Steve Jobs (2015)
Directed by Danny Boyle
Screenplay by Aaron Sorkin
Based on Steve Jobs by Walter Isaacson
Starring: Michael Fassbender, Kate Winslet, Seth Rogen, Jeff Daniels
Plot Synopsis: (via IMDB)
Steve Jobs takes us behind the scenes of the digital revolution, to paint a portrait of the man at its epicenter. The story unfolds backstage at three iconic product launches, ending in 1998 with the unveiling of the iMac.
My husband dragged me to this movie. Are any fun movies going to come out at any point? I hate this time of year! They always drag out all the “worthy” films at this sort of time. I need braindead veg-out movies for the crazy holiday season. Like… Road House! I wrapped some presents last night while watching Road House for the first time. Holy shit that movie is f*%king hilarious. Why did no one tell me how awesomely bad that movie was?! I think it may be my new yearly Christmas-present-wrapping movie. Anyway, Steve Jobs was better than I was expecting for a “biography” film about an unlikeable guy & technology gobbledygook.
This movie was a hard one to get into at first but, by the end, I really liked how they chose the run-up to three big product launches to tell his story. To my satisfaction, any gobbledygook technology talk was kept to a very bare minimum. The movie really doesn’t show you anything of the beginnings of his career, though (or the final years & his biggest products).
If you want a very detailed & in-depth look at the career of Steve Jobs, I wouldn’t say that this movie is the place to start as it only highlights part of his career. I have no problem with this, though – you can read books about all that. This movie focuses much more on his personal life and his behavior toward work colleagues and, especially, his relationship with his daughter. I find this sort of thing much more interesting and was happy that the movie chose this direction and that it had some great performances from everyone involved.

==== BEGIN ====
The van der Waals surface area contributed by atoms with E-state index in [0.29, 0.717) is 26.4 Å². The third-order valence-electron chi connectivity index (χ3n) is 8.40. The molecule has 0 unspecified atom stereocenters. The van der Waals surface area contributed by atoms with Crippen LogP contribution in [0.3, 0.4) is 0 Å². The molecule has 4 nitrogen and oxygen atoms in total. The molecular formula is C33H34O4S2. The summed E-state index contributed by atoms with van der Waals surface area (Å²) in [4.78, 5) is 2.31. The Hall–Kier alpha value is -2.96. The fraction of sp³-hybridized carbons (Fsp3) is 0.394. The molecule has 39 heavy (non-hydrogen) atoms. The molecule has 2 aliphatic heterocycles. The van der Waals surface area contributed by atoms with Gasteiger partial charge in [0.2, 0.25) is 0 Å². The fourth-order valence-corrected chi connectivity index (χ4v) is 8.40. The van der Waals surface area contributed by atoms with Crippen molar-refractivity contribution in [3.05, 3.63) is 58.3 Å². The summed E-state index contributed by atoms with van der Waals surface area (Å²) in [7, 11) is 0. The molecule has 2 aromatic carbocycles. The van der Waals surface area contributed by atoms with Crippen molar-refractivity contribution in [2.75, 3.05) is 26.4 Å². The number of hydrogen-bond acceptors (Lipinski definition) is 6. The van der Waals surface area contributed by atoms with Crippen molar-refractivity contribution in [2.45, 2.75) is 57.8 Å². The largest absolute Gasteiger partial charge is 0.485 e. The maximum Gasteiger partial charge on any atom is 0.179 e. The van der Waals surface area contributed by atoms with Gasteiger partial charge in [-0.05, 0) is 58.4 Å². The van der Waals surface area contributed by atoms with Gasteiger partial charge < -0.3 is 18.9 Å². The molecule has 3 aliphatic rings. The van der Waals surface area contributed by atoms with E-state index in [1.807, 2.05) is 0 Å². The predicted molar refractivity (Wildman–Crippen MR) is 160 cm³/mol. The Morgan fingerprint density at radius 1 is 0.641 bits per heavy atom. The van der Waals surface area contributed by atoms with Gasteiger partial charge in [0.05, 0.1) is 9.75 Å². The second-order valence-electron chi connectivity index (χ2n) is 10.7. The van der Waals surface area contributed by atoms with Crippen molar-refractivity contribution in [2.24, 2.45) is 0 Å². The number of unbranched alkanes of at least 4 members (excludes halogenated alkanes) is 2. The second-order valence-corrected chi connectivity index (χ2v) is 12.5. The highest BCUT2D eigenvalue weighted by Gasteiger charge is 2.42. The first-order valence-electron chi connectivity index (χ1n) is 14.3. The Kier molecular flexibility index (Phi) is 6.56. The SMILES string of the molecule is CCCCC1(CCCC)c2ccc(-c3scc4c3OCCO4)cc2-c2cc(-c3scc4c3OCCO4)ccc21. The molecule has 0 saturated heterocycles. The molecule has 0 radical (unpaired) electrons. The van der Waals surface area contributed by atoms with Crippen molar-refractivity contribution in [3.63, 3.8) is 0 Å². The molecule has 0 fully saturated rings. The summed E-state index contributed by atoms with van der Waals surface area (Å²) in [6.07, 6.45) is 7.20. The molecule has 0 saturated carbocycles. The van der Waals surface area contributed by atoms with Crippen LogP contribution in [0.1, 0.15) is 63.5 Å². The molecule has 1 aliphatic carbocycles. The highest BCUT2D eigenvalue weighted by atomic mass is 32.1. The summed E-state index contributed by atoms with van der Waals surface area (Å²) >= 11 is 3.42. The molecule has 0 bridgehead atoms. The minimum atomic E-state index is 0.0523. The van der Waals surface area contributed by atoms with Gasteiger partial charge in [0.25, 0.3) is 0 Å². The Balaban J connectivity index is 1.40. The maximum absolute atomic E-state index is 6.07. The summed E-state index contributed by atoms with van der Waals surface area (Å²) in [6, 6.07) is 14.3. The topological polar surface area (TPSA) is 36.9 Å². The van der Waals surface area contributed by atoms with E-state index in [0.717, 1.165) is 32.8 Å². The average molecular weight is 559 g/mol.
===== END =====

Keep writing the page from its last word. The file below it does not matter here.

I’ll state the obvious & say that Michael Fassbender looks nothing whatsoever like Steve Jobs. Not that I’m going to complain about getting to look at hottie Fassbender but it was a little distracting & I can’t say that I at all felt like I was watching “Steve Jobs” up on that screen. Maybe it didn’t help that I knew nothing whatsoever about Steve Jobs (and still don’t, I suppose – but I can say that this movie definitely doesn’t try to make you like him). Fassbender did a very good job as always, though – I guess it’s not his fault that he’s just too hot.
The true highlights of this film were Kate Winslet and, surprisingly, Seth Rogen. Oh yeah – and Jeff Daniels was very good too! Nice seeing him again as I can’t think of the last thing I saw him in. Speed?? Which makes me think of Keanu Reeves. Which makes me think of Patrick Swayze in Point Break. Which makes me think of Road House again. Seriously – if any of you haven’t seen Road House, you NEED to. Sam Elliott is such a stud. Anyway, Winslet, Rogen & Daniels are all truly fantastic in Steve Jobs so I certainly can’t fault any of the performances. There’s some damn fine acting in this. Unlike in Road House…. Good lord!
Steve Jobs is a very good film but it’s not for everyone. It’s one you should watch if you are a fan of any of the actors as they’re all at the top of their game here. Just be aware that it focuses only on the relationships that Jobs had with the most key people in his life and that you see only a pretty small portion of his years on this Earth.
The direction that the film chose, to have everything revolve around three product launches, may not work for everyone but I thought it was a simple yet very effective way of telling his story. His life DID revolve around his work (so far as I can tell from what very little I know of him) so I think it was a very fitting way to tell his story. The people in his life had to fit around his primary focus, which was his career and his products. I should also point out that this movie very much felt like a play, which some will love & some will hate. I have to say that I liked this film more than Sorkin’s The Social Network and it’s the best thing Danny Boyle has done in a while.
Steve Jobs admittedly deserves a slightly higher rating than I’m giving it but I have to admit that, while it’s good, it’s very unlikely that I’d ever watch it again. Unlike Road House! That’s a multiple-watcher!
My Rating: 7/10
Review written on my iPhone